Wherever They Stopped

by on February 20, 2024 :: 0 comments

By then all there was left
was a big brick house (still in fairly good shape),
the barn (barely standing), a few scattered sheds,
and, like a family curse or bad gene,
the decades-old debt.

The yard had long-since been overtaken
by Switchgrass and Sage, the chain link fence
slouching and sagging along through the seasons,
foolishly ineffective at holding
the slowly creeping countryside at bay.

The last John Deere, which, for nearly a generation,
had cut and re-cut their ever-dwindling acreage,
crawled away years ago to finally die
in a dark corner of that crazy storm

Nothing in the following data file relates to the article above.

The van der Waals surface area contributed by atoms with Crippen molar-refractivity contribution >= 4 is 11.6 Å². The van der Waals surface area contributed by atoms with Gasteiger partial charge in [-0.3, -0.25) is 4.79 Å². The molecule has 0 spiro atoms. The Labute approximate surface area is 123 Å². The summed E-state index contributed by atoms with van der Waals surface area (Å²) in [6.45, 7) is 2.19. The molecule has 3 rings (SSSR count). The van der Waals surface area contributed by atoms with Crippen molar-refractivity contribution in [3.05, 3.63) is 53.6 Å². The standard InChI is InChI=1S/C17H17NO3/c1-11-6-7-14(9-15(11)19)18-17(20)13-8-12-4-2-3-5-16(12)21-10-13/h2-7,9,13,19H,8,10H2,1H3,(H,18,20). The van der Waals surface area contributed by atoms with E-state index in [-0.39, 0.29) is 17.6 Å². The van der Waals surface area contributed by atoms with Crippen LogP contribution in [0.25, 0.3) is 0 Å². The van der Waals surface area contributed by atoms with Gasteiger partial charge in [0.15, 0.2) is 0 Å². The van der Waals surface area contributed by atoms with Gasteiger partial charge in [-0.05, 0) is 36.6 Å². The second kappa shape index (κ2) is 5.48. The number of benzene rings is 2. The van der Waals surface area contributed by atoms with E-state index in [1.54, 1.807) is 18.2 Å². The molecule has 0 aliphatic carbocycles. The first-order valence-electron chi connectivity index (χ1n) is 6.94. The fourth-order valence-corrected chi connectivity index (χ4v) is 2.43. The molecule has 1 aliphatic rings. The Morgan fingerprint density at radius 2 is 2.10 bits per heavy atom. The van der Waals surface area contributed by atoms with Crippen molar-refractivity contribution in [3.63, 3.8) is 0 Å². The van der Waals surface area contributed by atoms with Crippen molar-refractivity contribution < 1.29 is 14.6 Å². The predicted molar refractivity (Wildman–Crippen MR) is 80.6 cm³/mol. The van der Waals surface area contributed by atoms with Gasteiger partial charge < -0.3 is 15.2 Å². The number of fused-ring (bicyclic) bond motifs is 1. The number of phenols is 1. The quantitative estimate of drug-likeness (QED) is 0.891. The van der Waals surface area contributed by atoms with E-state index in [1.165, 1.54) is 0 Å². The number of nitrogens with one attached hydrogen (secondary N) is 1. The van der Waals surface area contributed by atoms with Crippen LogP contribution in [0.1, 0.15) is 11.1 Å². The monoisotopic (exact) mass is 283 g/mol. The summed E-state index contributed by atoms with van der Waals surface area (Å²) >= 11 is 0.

and gravity-defying barn.

And the old farm trucks, Macks and Fergusons,
in their time had probably hauled the weight
of half a million bales (or more).
Now, they just sit like the haunted,
weathered hulls of burned-out derelict war ships,

one of them run-aground and beached
on the edge of the south field,
another almost completely submerged
in that blue-green sea of Bluestem and wheat,
the cab barely breaking the turbulent surface.

The other ones stayed wherever they stopped.

– Jason Ryberg

editors note:

The advance of age; the same for man and machine. – mh clay

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